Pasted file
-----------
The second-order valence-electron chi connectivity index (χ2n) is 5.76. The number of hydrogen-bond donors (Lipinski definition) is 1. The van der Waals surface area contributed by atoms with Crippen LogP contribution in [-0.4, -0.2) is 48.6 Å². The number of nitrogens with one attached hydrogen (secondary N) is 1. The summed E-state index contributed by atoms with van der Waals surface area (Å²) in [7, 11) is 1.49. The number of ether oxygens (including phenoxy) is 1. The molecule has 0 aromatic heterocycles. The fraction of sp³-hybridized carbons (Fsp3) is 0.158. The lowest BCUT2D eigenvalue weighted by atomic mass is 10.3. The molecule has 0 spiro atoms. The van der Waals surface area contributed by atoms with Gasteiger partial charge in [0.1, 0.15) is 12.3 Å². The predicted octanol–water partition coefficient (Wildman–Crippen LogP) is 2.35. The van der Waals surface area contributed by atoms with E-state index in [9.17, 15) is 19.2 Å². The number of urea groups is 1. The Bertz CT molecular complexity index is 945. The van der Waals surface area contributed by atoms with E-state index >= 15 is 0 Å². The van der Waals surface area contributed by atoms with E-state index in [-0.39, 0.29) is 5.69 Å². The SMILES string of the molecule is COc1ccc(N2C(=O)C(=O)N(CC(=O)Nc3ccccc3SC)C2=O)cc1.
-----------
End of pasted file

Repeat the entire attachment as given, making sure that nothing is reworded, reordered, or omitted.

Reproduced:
The second-order valence-electron chi connectivity index (χ2n) is 5.76. The number of hydrogen-bond donors (Lipinski definition) is 1. The van der Waals surface area contributed by atoms with Crippen LogP contribution in [-0.4, -0.2) is 48.6 Å². The number of nitrogens with one attached hydrogen (secondary N) is 1. The summed E-state index contributed by atoms with van der Waals surface area (Å²) in [7, 11) is 1.49. The number of ether oxygens (including phenoxy) is 1. The molecule has 0 aromatic heterocycles. The fraction of sp³-hybridized carbons (Fsp3) is 0.158. The lowest BCUT2D eigenvalue weighted by atomic mass is 10.3. The molecule has 0 spiro atoms. The van der Waals surface area contributed by atoms with Gasteiger partial charge in [0.1, 0.15) is 12.3 Å². The predicted octanol–water partition coefficient (Wildman–Crippen LogP) is 2.35. The van der Waals surface area contributed by atoms with E-state index in [9.17, 15) is 19.2 Å². The number of urea groups is 1. The Bertz CT molecular complexity index is 945. The van der Waals surface area contributed by atoms with E-state index >= 15 is 0 Å². The van der Waals surface area contributed by atoms with E-state index in [-0.39, 0.29) is 5.69 Å². The SMILES string of the molecule is COc1ccc(N2C(=O)C(=O)N(CC(=O)Nc3ccccc3SC)C2=O)cc1.